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Once-Hot Volkswagen Attempts
To Reverse U.S. Sales Decline
Auto Maker's Steps Include
Bargain-Basement Pricing,
Fresh Look at Model Lineup
By STEPHEN POWER
Staff Reporter of THE WALL STREET JOURNAL
September 8, 2005; Page A8
FRANKFURT -- Volkswagen AG -- one of the hottest car makers among young, upwardly mobile Americans just a few years ago -- is now scrambling to halt a disastrous slide in its U.S. business.
Hurt by poor quality, high costs at its German plants and strategic missteps, Volkswagen will suffer a substantial loss in North America this year and another in 2006, following losses of €907 million ($1.13 billion) in 2004 and €168 million in 2003. This year, its U.S. sales have fallen 18%, after a drop of 24% from 2002 to 2004, according to consumer-research firm Edmunds.com.
Now, under the direction of a new, hard-nosed executive with experience turning around a U.S. car maker, Volkswagen is resorting to drastic measures to shore up its presence in the world's largest automobile market -- including cutting bargain-basement deals on the new Jetta, a model launched just a few months ago.
More-aggressive pricing, which VW had tried to avoid in the past, comes after a meeting between its U.S. dealers and Wolfgang Bernhard, who joined VW this year after helping DaimlerChrysler AG's Chrysler unit to profitability by slashing costs and rejuvenating its model lineup.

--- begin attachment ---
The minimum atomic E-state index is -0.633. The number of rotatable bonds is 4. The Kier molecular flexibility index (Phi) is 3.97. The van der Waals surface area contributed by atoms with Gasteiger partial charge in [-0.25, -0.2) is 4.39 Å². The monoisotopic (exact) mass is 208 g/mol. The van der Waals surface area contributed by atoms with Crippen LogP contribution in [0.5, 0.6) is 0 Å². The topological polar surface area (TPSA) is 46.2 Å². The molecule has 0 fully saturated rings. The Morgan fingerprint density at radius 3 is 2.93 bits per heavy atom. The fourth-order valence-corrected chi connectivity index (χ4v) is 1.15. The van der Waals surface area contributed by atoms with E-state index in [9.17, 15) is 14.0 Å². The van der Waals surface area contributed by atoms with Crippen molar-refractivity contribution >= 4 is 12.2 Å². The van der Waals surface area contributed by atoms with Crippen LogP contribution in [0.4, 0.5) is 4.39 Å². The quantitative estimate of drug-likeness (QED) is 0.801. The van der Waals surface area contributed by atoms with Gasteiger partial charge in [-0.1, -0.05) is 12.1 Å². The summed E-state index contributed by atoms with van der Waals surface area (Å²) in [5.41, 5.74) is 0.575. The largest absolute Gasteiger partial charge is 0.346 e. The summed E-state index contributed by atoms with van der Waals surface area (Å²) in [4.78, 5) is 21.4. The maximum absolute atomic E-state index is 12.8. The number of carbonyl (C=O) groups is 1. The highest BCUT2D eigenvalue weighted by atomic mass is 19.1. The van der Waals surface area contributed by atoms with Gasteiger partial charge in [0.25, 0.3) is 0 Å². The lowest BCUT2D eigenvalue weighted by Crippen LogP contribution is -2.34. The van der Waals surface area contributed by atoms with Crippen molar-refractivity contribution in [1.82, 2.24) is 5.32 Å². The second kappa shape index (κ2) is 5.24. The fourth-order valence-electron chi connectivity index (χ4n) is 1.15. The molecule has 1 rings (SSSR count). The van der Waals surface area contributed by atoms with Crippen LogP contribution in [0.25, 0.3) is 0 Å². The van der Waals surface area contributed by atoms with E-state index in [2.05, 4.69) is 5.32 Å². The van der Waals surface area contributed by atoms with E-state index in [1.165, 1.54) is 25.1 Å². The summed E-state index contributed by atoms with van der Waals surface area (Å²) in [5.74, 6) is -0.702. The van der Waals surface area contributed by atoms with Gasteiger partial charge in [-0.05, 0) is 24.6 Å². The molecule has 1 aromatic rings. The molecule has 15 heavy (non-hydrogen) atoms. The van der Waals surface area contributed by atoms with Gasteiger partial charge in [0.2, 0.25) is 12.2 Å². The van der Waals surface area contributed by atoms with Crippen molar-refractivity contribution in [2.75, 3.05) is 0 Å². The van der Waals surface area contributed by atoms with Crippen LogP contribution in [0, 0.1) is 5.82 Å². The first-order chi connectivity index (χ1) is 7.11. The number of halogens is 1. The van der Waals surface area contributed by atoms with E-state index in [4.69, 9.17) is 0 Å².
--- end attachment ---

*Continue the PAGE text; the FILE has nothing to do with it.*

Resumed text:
At the same time, Mr. Bernhard is leading talks with DaimlerChrysler about having Chrysler build minivans that Volkswagen could label as its own and sell in the U.S. The talks could lead to a deal this month.
VW -- which sold about 30,000 vehicles in the U.S. last month, according to Autodata Corp. -- needs help on a minivan because it is desperate to add new models in the U.S. For much of the past five years, it tried to become more of a luxury-car maker, rolling out several upscale models, including a $70,000 luxury sedan called the Phaeton. But the attempted image makeover fizzled, and sales of the Phaeton tanked, leaving dealers starved for bread-and-butter models needed to stay competitive.
"Right now, VW is essentially ignoring half the U.S. market by not having much of a selection in the light-truck market," says Susan Jacobs, an auto-industry consultant in Rutherford, N.J. "During the 1990s, VW was able to attract young people to their brands. It's essential VW offer a vehicle that meets the transportation needs of families if they want to retain all those VW customers as they age."